If after reviewing the motion and documents, the court finds the documents relevant, the motion will be granted and the record will be expanded to include the new documents. Even if the district court denies the motion, Rule 7 is still valuable to a section 2255 movant: the documents that the court refused to add to the record become a part of the record on appeal. Schlup v. Delo 513 U.S. 298, 308, n. 18 (1995).
Experienced Post-Conviction Attorneys: Using Rule 7 To Expand the Record
Rule 7 is one of the best kept secrets of habeas corpus litigation. The Rule is uniquely important and powerful because in almost every case, the section 2255 motion is the last chance a federal prisoner will have to challenge his or her conviction. At the Law Offices of Brandon Sample, we know how to use Rule 7 to our clients’ benefit. Our experienced habeas corpus litigators know when the time is right to expand the record, and how to ensure success.
If you or a loved one are considering filing a section 2255 motion that may rely on documents outside of the criminal court’s record, contact us now to discuss the matter. Our competent staff is standing by to help you put your best post-conviction foot forward in what may be the most important court filing of your life.
Post-Conviction: Expanding the Record FAQs
Q: I have records and exhibits that I believe will help me win a section 2255 claim, but they are not part of the record. How can I get these important documents before the court for post-conviction proceedings?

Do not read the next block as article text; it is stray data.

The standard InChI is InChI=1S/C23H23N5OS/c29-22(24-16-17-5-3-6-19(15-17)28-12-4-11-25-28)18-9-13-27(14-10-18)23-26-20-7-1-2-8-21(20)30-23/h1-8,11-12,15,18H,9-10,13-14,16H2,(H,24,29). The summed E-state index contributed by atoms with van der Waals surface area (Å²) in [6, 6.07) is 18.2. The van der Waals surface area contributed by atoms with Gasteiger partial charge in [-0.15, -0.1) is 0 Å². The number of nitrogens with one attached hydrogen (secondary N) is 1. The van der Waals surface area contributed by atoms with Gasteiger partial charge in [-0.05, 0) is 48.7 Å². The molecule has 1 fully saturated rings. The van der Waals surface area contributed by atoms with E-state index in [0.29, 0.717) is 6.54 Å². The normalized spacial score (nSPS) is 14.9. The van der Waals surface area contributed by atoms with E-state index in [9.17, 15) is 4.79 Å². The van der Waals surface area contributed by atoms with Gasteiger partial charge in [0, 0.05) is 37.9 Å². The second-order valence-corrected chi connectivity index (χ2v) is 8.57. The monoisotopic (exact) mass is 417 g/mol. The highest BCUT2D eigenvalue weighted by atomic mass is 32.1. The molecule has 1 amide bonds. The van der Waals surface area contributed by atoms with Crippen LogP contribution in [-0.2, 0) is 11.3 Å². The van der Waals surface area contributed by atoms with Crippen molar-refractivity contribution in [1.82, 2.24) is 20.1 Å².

A: Rule 7 of the Rules Governing Section 2255 Proceedings allows you to “expand the record” with a variety of materials, including letters, affidavits and other documents. In order to ensure that the court may use your materials when deciding your section 2255 motion, you should file a motion to expand the record under Rule 7. You will want to attach to the motion the documents you would like to add to the record.
Q: Is the court required to admit the materials attached to my Rule 7 motion?
A: No, but if the documents “clarify the relevant facts” of the section 2255 claim, the court will likely admit them. You should argue that the documents are intended to assist the court in deciding the claim. This rule provides an excellent opportunity to get otherwise inadmissible evidence before the court for the purposes of post-conviction proceedings, so you should consider hiring an experienced attorney for assistance. Section 2255 motions are sometimes won or lost based on expansion of the record. Contact us today for a consultation.
Q: When may I use Rule 7 to expand the post-conviction record?
A: Rule 7 is available at any time during the proceedings. Litigants who believe that they can prevail without a hearing will often use Rule 7 to expand the record early in the proceedings. You may also use Rule 7 immediately prior to an evidentiary hearing, or even during the hearing. If the court denies your section 2255 motion, you can use Rule 7 to expand the record in conjunction with a motion for reconsideration or a post-conviction appeal.